Protein Interactions

vein interacts with components of the EGF-R signaling pathway. The most dramatic and informative of these is the resuce of vein null phenotypes by gain-of-function Epidermal growth factor receptor (Egf-r) alleles. vein null wing discs are tiny, arresting growth at the equivalent of a late second/early third-instar-size disc, however vein null discs that are heterozygous for the Egf-R Ellipse allele are rescued and grow to a large size. These discs are not fully wild-type as they have a duplicated wing pouch, which is a phenotype characteristic of vein hypomorphs. Thus the hyperactive EGF-R encoded for by the Ellipse allele can override the wing proliferation defects and partially compensate for vein loss. The Ellipse allele also rescues the larval patterning defects found in vein nulls as reflected in the phenotype of the pupal cas. These results have two major implications: (1) Egf-R appears to be epistatic to vein, which is consistent with VN acting as a ligand for EGFR. (2) A redundancy in the signaling system is suggested, whereby activation of a hyperactive receptor by another ligand(s) compensates for VN loss (Schnepp, 1996).

Changes in the extracellular matrix (ECM) govern the differentiation of many cell types during embryogenesis. Integrins are cell matrix receptors that play a major role in cell-ECM adhesion and in transmitting signals from the ECM inside the cell to regulate gene expression. In this paper, it is shown that the PS integrins are required at the muscle attachment sites of the Drosophila embryo to regulate tendon cell differentiation. The analysis of the requirements of the individual alpha subunits, alphaPS1 and alphaPS2, demonstrates that both PS1 and PS2 integrins are involved in this process. In the absence of PS integrin function, the expression of tendon cell-specific genes such as stripe and beta1 tubulin is not maintained. In addition, embryos lacking the PS integrins also exhibit reduced levels of activated MAPK. This reduction is probably due to a downregulation of the epidermal growth factor receptor (Egfr) pathway, since an activated form of the Egfr can rescue the phenotype of embryos mutant for the PS integrins. Furthermore, the levels of the Egfr ligand Vein at the muscle attachment sites are reduced in PS mutant embryos. Altogether, these results lead to a model in which integrin-mediated adhesion plays a role in regulating tendon cell differentiation by modulating the activity of the Egfr pathway at the level of its ligand Vein (Martin-Bermudo, 2000).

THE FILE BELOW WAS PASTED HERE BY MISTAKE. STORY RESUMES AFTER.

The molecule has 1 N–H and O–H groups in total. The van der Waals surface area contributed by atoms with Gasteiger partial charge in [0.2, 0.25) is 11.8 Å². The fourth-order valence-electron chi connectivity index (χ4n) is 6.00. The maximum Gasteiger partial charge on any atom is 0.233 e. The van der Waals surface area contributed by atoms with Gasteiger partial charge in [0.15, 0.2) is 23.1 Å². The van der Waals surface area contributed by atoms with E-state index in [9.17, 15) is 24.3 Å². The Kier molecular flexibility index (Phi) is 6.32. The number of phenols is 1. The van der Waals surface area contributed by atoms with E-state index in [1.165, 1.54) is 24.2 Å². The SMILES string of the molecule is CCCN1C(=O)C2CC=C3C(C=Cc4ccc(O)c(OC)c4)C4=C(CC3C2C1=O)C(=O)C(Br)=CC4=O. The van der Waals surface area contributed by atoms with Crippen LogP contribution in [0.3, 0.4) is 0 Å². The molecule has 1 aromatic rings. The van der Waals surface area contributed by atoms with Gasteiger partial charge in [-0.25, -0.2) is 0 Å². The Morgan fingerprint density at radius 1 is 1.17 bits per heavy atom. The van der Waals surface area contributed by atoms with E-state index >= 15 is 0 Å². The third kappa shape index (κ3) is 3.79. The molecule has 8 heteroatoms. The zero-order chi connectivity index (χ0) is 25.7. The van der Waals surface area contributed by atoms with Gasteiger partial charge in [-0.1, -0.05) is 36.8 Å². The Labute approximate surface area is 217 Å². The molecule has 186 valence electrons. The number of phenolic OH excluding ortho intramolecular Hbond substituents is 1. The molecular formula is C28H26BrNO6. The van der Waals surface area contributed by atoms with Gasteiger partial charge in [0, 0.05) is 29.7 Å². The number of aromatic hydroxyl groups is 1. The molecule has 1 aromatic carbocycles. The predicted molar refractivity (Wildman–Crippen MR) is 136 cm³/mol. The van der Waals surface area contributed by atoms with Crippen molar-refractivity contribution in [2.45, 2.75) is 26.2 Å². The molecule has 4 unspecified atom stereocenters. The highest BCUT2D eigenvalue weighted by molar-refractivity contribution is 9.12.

Cell culture experiments have shown that integrins can regulate activation of the Egfr pathway at the level of the ligand, or at the level of the receptor. In the first case, integrins can regulate ligand activity through modulation of the composition and assembly of the ECM. There is increasing evidence suggesting that the binding of growth factors to the extracellular matrix is a major mechanism regulating growth factor activity. The largest group of ECM proteins that interact with growth factors include the heparan sulfates, which are the major components of the basement membrane -- indeed integrins contribute to the stabilization of the epidermal basement membrane. Integrins can also exert control on the Egfr pathway at the level of the receptor. In this scenario, the adhesion sites formed upon integrin activation (focal adhesions) can serve as recruitment points that bring together structural and signaling proteins, thus enhancing their ability to interact with the right partner, and therefore to be activated. Indeed clustering of integrins results in co-clustering of epidermal growth factor receptor molecules leading to receptor activation, and enhanced EGF-dependent activation of MAPK. In another example, integrins can also enhance the efficiency of signal transduction between the Egfr and MAPK by promoting the recruitment and activation of Raf (Martin-Bermudo, 2000).

The data presented here supports a model by which the PS integrins regulate Egfr signaling pathway at the level of its ligand Vein. This regulation involves the ability of the PS integrins to organize the tendon matrix and the basement membrane at the basal surface of muscles and tendon cells. In fact, integrin function in regulating assembly of the ECM, rather than integrin signaling, has been shown to be crucial in keratinocyte differentiation. In the absence of integrin function the levels of Vein at the muscle attachment sites are decreased compared to wild type. Therefore, it is proposed that integrins are required for the proper assembly of the basement membrane and the tendon matrix, which in turn regulates Vein activity. A role for PS2 in matrix assembly is in agreement with results showing a requirement for alpha3beta1 integrin in mediating assembly of basement membrane between the epidermis and the dermis in mice. Furthermore, results in Drosophila showing that defects in tendon cell-specific gene expression are stronger when both integrins are eliminated are consistent with data showing that the failure in assembly of the matrix is more severe in embryos lacking both PS1 and PS2 integrins than in single mutants. The basement membrane and the tendon matrix could then regulate Vein activity in different ways. (1) They could promote a higher affinity of Vein for the Egfr. In fact, heparan sulfate has been reported to promote high-affinity binding of the fibroblast growth factor 2 (FGF2) and hepatocyte growth factor (HGF) to their receptors. (2) They could also direct the movement of Vein by limiting its diffusion. This could be a mechanism for muscles to specifically transmit signals to those epidermal cells that are in contact with the same matrix, the tendon cells. (3) They could promote the accumulation or clustering of Vein to specific levels required for the activation of its receptor. And finally, (4) binding of integrins to the ECM might either protect Vein from proteolysis or lead to the production of proteolytic enzymes that release Vein from the tendon matrix and activate it. Several of these mechanisms could be operating at the same time. Thus, organization and assembly of the tendon matrix via the PS integrins would ensure the localized production and concentration of an active ligand for the Egfr at the muscle attachment sites (Martin-Bermudo, 2000).